The 92G Elite LTT Centurion
The 92G Elite LTT Centurion

In 1992 Beretta cut the size of the standard 92FS series down — from a 4.9-inch barrel to a 4.3-inch barrel fitted into a shorter slide without the slide-mounted safety, then christened it the Centurion.

As all that changed was slide/barrel length, it still used 15+1 magazines and a full-sized frame, which made the pistol more “carry-friendly” without losing magazine capacity. Beretta still uses the Centurion concept on their new 92X series, as well as LTT Elite models.


The Beretta 92X Compact
The Beretta 92X Compact

Beretta’s 92 Compact takes a Centurion-length slide and 4.3-inch barrel and mates it to a shorter frame. This cuts both weight and height when compared to the Centurion while trimming magazine capacity to 13+1 rounds.

The current Compact 92 variants are a model of the 92X and an LTT 92G.

Brigadier models

Starting in 1999, Beretta began to market a heavier slide to reduce felt recoil, something that was especially attractive to those such as military and law enforcement users who often put a high round count through their guns in a brief period.

Since then, Brigadier models have come and gone from the company’s catalog, typically accompanied by wraparound rubber grips and 3-dot combat sights. Today, it is still seen in the company’s 92X Performance series of practical competition-ready guns.

Vertec Frame

Beretta M9A3 with Vertec Frame
Beretta M9A3 with Vertec Frame

After more than 25 years of experience and feedback with the Model 92 design, Beretta slimmed down the frame using grip panels with a different geometry, a straight backstrap grip, and a short-reach trigger.

This Vertec treatment took a lot of circumference from the design, thus enabling those with smaller hands to get an easier reach on the pistol’s controls. It also allowed users a higher grip on the gun, contributing to better accuracy. Beretta has used the Vertec frame on its M9A3 as well as the 92X series guns.

What about the 92G?

The 92G LTT
The 92G LTT

Beretta took the 92F in 1987 and, to meet a French Army requirement for the MAS G1 pistol, redesigned the slide-mounted safety lever to work as a decocking lever only to safely lower the hammer without pulling the trigger.

Beretta started offering this same style of decocker slide design as the 92G (from the G1 designation) and both factory-made guns and conversion kits are out there to retrofit 92F series guns to use the decocker. Most of the LTT Elite models offered have been with a “G” slide.

Other Current Models


Beretta M9 and the Beretta M9A
Beretta M9 and the Beretta M9A

Originally developed as a pistol for the Marine Corps in 2006, Beretta took 30 years of experience in building Model 92s to update the design to create the new-and-improved 92A1.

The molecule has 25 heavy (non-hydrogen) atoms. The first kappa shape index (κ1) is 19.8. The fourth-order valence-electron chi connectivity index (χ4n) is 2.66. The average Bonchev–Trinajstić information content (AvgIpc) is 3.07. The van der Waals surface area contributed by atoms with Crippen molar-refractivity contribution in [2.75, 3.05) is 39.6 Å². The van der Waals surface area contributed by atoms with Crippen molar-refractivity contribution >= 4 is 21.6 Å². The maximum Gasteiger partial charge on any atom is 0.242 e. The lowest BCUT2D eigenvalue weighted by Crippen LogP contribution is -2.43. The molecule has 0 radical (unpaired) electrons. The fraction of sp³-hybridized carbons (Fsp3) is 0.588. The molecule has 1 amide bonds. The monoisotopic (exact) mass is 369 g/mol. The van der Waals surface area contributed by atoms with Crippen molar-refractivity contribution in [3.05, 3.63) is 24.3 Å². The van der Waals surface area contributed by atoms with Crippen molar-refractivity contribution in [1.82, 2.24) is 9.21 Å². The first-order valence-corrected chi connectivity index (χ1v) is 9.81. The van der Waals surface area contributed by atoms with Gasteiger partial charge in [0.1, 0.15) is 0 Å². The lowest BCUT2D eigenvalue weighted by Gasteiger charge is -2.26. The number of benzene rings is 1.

Over the years, the original locking blocks of the 92 series were good for about 10,000 rounds but this has been surpassed to the 20K plus region for any guns made in the past decade, starting with the 92A1, essentially doubling its service life where that component is concerned.

Other adds were a more aggressive back and front strap checkering, a frame-mounted MIL-STD-1913 accessory rail, an internal recoil buffer, and a redesigned captive recoil spring assembly– other updates that increased the pistol’s lifespan.

The Beretta M9 in action
The Beretta M9 in action

This series also saw the introduction of the (gratefully backward compatible) 17-round “sand-resistant” magazine that is the same dimensions as the old 15-shot mag but uses an updated spring and follower. These mags feature a “dirt rail” along their length, which helps collect dust and grit out of the magazine while keeping cartridges clear of the magazine walls.


In an interesting throwback of sorts, Beretta reached back to the old 92S days and gave the 92A1 a rounded trigger guard.

Other than that, and a better finish, this model had all the improvements the company introduced in the M9A1 series in a more commercial-friendly package.


The Beretta M9A4
The Beretta M9A4

Beretta’s newest platform when it comes to the Model 92, the recently introduced M9A4 adds features such as a factory-cut slide for red dot optics, a beveled magazine well, and texturized Vertec-style thin grips for instinctive control and a more natural fit for all shooters.

It also comes standard with an enhanced short reset Xtreme Trigger System and an 18-round magazine– for folks that wanted more than the regular 17+1 sand mags that came out with the M9A1 series.


The Beretta 92X RDO
The Beretta 92X RDO

Back in 2019, Beretta sat down and clean sheeted what was essentially the best Model 92 they could offer.